He referred us to research on the global burden of sickle cell in children under age five which estimated that in 2010, Nigeria, India, and the Democratic Republic of the Congo represented 57% of the annual number of newborns with sickle cell anaemia. 

According to the study published in 2013, these countries will account for 55% of the total by 2050, with Nigeria’s share projected to increase from 30% to 35%. 

Claim

‘For every two babies born with sickle cell in the world, one is a Nigerian.’

Verdict

incorrect

This claim is incorrect, Prof Isaac Odame from the University of Toronto, Canada, told Africa Check. 

“No, one in every three babies born with sickle cell in the world is a Nigerian,” Odame said. He is also a physician in the division of haematology and oncology at the Hospital for Sick Children in Toronto, Canada.

Dr Prebo Barango, the head of the WHO’s intercountry support team for East and Southern Africa, also said the claim is off the mark.

But the country still has a high number of deaths in children from the disease, Barango said. 

He identified late diagnosis and immunisation gaps, for example against pneumonia and meningitis, as some reasons for this.

“They are more prone to have adverse outcomes of not being immunised.”  

Collins Boakye-Agyemang from the WHO also told Africa Check the claim is incorrect.

In Africa, deaths from complications of the disease occur mostly in children under five, adolescents and pregnant women, he said. Less than half of affected children reach their fifth birthday, with childhood mortality being between 50 and 80%.  

In 2010 African countries approved a regional strategy against the disease but many are struggling to follow through on it informing the persistently high burden on the continent, Boakye-Agyemang said.

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No, Nigeria hasn’t found Covid-19 vaccine yet – but hunt is on

Has Nigeria developed a vaccine against Covid-19, the disease caused by the new coronavirus? 

News of this potentially significant development was widely shared on social media in late June 2020. A barrage of local headlines also broadcast it, with some international media joining in.

“Breakthrough As Nigerian Scientists Unveil Covid-19 Vaccine,” said the headline of Nigeria’s Leadership newspaper.

The Guardian went with “Nigerian universities’ scientists discover vaccine for Covid-19”.

There has been some consternation in the country that Africa’s largest economy has been reduced to a bystander in the global search for ways to counter the pandemic.

Have these Nigerian researchers beaten others in the hunt for a vaccine? 

Potential vaccine ‘candidate’, not vaccine, discovered

The story stems from a news conference called on 19 June by a group of scientists based in Nigerian universities. It was widely reported that they said they had discovered a vaccine.

A vaccine is a biological preparation that helps the body’s immune system recognise and fight viruses and bacteria.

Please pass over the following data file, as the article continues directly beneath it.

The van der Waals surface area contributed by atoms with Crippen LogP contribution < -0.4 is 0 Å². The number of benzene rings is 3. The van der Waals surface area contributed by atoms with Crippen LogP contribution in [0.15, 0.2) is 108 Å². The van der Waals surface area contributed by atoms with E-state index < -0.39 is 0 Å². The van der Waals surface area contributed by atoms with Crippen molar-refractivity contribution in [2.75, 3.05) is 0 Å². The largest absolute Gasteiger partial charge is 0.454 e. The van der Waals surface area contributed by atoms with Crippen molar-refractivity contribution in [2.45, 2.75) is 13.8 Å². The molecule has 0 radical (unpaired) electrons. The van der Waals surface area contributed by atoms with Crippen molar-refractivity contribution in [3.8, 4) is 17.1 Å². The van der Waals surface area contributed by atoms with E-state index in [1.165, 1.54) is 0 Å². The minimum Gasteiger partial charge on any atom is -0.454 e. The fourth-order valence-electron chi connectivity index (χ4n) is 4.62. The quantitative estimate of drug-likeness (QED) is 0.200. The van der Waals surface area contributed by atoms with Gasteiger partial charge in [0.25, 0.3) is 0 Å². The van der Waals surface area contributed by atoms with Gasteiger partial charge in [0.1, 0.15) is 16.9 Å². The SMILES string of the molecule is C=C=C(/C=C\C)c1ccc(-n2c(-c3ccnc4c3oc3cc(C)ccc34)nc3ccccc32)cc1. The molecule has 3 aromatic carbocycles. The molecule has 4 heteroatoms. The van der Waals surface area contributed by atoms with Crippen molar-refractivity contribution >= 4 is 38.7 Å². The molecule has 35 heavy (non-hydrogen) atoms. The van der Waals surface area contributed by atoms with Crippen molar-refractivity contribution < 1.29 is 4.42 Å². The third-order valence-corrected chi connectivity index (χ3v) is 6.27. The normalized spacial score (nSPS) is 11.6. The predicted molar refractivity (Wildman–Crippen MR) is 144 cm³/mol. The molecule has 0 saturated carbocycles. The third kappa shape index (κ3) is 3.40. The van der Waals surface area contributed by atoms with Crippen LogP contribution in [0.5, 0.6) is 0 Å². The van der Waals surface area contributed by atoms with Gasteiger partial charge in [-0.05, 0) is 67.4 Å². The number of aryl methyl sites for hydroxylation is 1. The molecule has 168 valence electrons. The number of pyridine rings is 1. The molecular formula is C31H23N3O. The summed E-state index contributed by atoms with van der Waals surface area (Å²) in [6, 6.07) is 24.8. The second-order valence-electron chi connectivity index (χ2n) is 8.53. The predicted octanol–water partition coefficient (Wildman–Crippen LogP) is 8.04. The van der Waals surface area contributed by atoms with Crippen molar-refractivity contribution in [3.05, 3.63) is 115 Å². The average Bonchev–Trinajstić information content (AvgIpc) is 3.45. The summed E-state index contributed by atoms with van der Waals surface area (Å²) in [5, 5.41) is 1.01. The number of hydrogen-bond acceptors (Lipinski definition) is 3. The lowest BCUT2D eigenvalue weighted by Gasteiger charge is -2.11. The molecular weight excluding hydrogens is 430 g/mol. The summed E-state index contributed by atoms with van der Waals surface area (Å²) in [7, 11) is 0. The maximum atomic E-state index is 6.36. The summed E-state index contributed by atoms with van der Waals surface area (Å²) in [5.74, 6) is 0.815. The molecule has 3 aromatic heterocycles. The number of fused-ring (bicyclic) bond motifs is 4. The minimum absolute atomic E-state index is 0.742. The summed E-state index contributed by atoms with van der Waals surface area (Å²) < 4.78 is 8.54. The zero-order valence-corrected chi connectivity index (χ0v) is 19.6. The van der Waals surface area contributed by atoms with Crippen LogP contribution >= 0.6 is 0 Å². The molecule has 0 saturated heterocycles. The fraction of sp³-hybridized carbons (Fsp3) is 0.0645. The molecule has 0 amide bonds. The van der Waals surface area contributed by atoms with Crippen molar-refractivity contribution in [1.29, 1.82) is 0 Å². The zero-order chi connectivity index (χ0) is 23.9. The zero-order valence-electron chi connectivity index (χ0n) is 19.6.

The leader of the research team, Dr Oladipo Kolawole of Adeleke University in Osun state, reportedly said the vaccine, while developed in Africa for Africa, would work anywhere.

While the news headlines played up the discovery of a functional vaccine, the articles themselves suggested it was still work in progress.

We therefore asked Kolawole what exactly his team had done.

“We referred to the news as a potential vaccine candidate, not a vaccine. Those who referred to it as a vaccine chose to do what they wanted to do,” he told us.

Researchers focused on African data

Kolawole, a specialist in medical virology, immunology and bioinformatics, said the group had explored the SARS-CoV-2 genome from African countries to select the best possible vaccine.

SARS-CoV-2, or “severe acute respiratory syndrome coronavirus 2”, is the technical name of the virus that causes Covid-19.

In March 2020, Nigeria’s Centre for Disease Control announced that local researchers had sequenced the genome of the coronavirus strain in the country’s first confirmed case. They found it to be a match with the virus circulating in Italy and Wuhan, China, the health agency said, adding that this was the first time the virus had been sequenced in Africa.

Sequencing refers to investigating the genetic make-up of an organism. 

Press conference ‘hasty’ – virology expert

Kolawole was also reported as saying it would take a minimum of 18 months before the vaccine could be unveiled to the public.

He told Africa Check that “[the potential vaccine] has to undergo a lot of test trials before you can conclude finally that it is a vaccine. There are a lot of tests to be conducted in animals, humans, and approval from authorities”. 

Professor of virology and former president of the Nigeria Academy of Science, Oyewale Tomori, told Africa Check that the researchers may have been too hasty in calling the press conference as it could lead to the spread of misinformation.